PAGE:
2.6 mbar

PHOENIX

68 O NORTH

-4,126 m

Phoenix, unlike the Vikings, did not survive for multiple years.  It only operated during the spring to late summer.  During that time, it experienced its   maximum pressure (about 8.5 mbar) during its late spring when it was late fall at the South Pole.

7.3 mbar

(Winter in South,

Summer in North)

1.2 mbar (only over about 125 sols out of 669 in a Martian year)

 

 

 

FIGURE 3A (FOR VIKING 1) AND 3B (FOR VIKING 2) BELOW: EXTRACT FROM FIGURE 2 ABOVE EMPHASIZING IDENTICAL PRESSURES ON THE SAME DAY IN DIFFERENT YEARS FOR VIKINGS 1 AND 2.

     When is the dust storm season on Mars?  The Mars Planetary Data Base has it between Ls 180° and 360°. But the Planetary Society states that the Mars dust storm season begins just after perihelion at around Ls = 260°.  However, The Martian Climate Revisited states that, "throughout observational history, storms which grew into plane-circling  or global events have only been found within the approximate ranges of 190° Ls 310°, corresponding to the seasons either side of the southern hemisphere summer and perihelion. This is shown in the orange shaded area on the orbital schematic diagram below (Figure 4E).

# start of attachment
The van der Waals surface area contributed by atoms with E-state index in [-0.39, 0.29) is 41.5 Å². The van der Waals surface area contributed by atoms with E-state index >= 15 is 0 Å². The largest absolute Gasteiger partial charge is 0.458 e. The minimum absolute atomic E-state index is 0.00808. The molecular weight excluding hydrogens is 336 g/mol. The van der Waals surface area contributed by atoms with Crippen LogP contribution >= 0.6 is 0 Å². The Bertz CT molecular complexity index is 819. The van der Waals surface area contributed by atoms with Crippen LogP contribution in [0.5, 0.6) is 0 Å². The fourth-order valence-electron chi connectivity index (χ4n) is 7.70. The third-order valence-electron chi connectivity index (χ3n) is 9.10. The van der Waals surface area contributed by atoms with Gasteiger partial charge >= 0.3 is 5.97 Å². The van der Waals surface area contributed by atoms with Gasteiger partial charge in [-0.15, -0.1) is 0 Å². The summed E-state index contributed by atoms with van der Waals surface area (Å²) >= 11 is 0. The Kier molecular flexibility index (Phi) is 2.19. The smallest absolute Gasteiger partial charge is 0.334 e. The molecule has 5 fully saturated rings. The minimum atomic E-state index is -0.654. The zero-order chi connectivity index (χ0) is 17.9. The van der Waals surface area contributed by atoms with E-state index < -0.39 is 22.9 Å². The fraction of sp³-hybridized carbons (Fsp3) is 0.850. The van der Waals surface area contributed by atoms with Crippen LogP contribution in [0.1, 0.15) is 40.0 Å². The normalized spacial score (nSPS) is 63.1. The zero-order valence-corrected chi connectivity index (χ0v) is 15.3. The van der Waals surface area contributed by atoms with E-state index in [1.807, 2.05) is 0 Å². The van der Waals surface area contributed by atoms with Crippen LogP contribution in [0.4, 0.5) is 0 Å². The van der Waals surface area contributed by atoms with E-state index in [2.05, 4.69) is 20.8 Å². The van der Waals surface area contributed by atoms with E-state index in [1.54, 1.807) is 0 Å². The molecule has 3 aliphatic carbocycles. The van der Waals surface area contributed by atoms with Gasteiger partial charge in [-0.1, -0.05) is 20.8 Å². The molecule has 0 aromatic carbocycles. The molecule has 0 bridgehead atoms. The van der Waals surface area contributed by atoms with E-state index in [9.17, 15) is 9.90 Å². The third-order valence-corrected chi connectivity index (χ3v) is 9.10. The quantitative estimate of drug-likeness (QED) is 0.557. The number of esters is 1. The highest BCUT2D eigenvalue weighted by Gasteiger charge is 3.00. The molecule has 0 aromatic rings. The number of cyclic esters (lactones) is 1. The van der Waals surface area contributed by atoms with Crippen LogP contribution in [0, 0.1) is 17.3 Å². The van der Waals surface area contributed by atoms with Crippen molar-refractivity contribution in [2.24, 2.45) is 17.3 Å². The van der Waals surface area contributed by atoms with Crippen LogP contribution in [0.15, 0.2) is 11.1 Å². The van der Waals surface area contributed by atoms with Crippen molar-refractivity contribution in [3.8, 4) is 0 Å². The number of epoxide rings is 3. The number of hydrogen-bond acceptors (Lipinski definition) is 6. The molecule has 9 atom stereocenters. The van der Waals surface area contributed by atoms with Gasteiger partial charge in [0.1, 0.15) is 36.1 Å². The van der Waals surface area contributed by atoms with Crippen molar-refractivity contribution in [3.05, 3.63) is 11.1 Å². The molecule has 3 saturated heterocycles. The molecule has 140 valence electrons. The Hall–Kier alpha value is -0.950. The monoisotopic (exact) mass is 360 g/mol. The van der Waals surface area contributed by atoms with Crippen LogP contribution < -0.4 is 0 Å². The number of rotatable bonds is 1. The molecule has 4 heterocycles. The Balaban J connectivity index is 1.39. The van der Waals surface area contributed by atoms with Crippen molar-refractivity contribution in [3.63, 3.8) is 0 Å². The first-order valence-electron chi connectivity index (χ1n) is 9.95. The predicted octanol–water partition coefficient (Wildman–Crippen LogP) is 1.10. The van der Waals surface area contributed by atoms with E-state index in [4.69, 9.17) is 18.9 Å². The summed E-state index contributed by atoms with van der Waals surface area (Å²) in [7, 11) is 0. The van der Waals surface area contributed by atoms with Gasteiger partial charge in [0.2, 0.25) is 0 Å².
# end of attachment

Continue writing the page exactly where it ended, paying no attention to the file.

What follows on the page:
Dust storms are not to be confused with dust devils, which are much smaller events. For the dust devil pressure drop measured by Pathfinder (marked by a red A), use sol 25 (Martian days after landing) + 304 (sol of landing day), which means Sol 329.  For the dust devil pressure drop measured by Phoenix (marked by a red B), use sol 13 (Martian days after landing) + 164 (sol of landing day), which means Sol 177